At a 2015 campaign stop, Trump bragged to the crowd about his business dealings with the Saudis. “Saudi Arabia, I get along with all of them,” Trump said. “They buy apartments from me. They spend $40 million, $50 million. Am I supposed to dislike them? I like them very much.”
In 2001, the Saudi government bought the 45th floor of the Trump World Plaza building in New York City as part of its mission to the United Nations. And shortly before entering the White House, Trump was aggressively pursuing deals with Saudi investors and attempting to build hotels in the Saudi Arabia. In August 2015, in the midst of his presidential run, Trump registered new corporations to manage a prospective hotel in Jeddah, the gateway city to the Muslim holy sites of Mecca and Medina. That project never came to fruition, but the Washington Post reported that at least two of Trump’s US hotel properties—both called the Trump International Hotel & Tower, in New York and Chicago—have benefitted hugely from Saudi business.
Shadi Hamid writes Saudi Arabia Is Taunting Trump (“The disappearance of the journalist Jamal Khashoggi at the hands of an American ally shows how little Saudi Arabia fears the repercussions of its actions”):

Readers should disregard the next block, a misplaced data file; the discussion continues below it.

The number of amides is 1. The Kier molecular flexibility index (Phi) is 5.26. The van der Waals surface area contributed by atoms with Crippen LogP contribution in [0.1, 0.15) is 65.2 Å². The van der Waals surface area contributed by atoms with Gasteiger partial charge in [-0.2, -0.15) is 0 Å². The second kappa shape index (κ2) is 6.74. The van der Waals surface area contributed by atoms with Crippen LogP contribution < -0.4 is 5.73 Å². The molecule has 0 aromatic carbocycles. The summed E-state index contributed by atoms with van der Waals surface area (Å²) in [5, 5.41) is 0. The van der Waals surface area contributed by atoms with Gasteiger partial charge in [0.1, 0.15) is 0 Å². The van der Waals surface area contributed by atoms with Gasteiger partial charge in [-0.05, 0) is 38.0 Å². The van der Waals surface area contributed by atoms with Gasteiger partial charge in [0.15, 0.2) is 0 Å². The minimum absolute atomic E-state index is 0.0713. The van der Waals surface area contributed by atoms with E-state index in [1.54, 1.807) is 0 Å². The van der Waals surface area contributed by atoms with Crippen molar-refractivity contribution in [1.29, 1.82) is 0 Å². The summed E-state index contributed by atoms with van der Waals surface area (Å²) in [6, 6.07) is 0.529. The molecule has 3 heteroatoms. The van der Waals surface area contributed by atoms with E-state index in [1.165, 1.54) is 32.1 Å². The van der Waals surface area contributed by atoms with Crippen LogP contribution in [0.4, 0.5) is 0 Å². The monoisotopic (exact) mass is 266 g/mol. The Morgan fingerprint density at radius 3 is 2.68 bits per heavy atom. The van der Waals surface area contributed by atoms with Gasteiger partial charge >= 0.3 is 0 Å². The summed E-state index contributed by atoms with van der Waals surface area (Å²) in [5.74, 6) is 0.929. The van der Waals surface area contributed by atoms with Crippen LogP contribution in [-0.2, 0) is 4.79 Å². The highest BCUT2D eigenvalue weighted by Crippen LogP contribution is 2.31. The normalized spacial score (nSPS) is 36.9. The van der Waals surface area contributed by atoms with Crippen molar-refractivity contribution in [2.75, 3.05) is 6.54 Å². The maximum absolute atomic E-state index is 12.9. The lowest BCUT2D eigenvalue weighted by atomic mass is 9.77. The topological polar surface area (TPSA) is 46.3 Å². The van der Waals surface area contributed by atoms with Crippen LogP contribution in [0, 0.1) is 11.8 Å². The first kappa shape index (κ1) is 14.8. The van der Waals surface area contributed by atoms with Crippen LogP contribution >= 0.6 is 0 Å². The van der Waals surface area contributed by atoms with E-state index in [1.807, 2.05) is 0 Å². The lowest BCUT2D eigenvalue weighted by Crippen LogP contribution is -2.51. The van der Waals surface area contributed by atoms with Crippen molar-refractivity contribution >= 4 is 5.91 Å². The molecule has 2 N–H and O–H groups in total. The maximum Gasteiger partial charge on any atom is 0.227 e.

Even for those who care little about human rights in the Middle East, the disappearance of Khashoggi calls into question the reliability of an ally that has insisted on acting in such brazen fashion. If Trump’s foreign policy really is about “America first,” then allies who show blatant disregard for America, American values, and American interests should incur significant costs. What might those costs be? This is what the conversation over the future of U.S.-Saudi relationship must turn to. Trump is at least partly correct about Saudi dependence on the United States. As my colleague Bruce Riedel writes, the Saudi Air Force is “is entirely dependent on American and British support for its air fleet of F15 fighter jets, Apache helicopters, and Tornado aircraft. If either Washington or London halts the flow of logistics, the [air force] will be grounded.”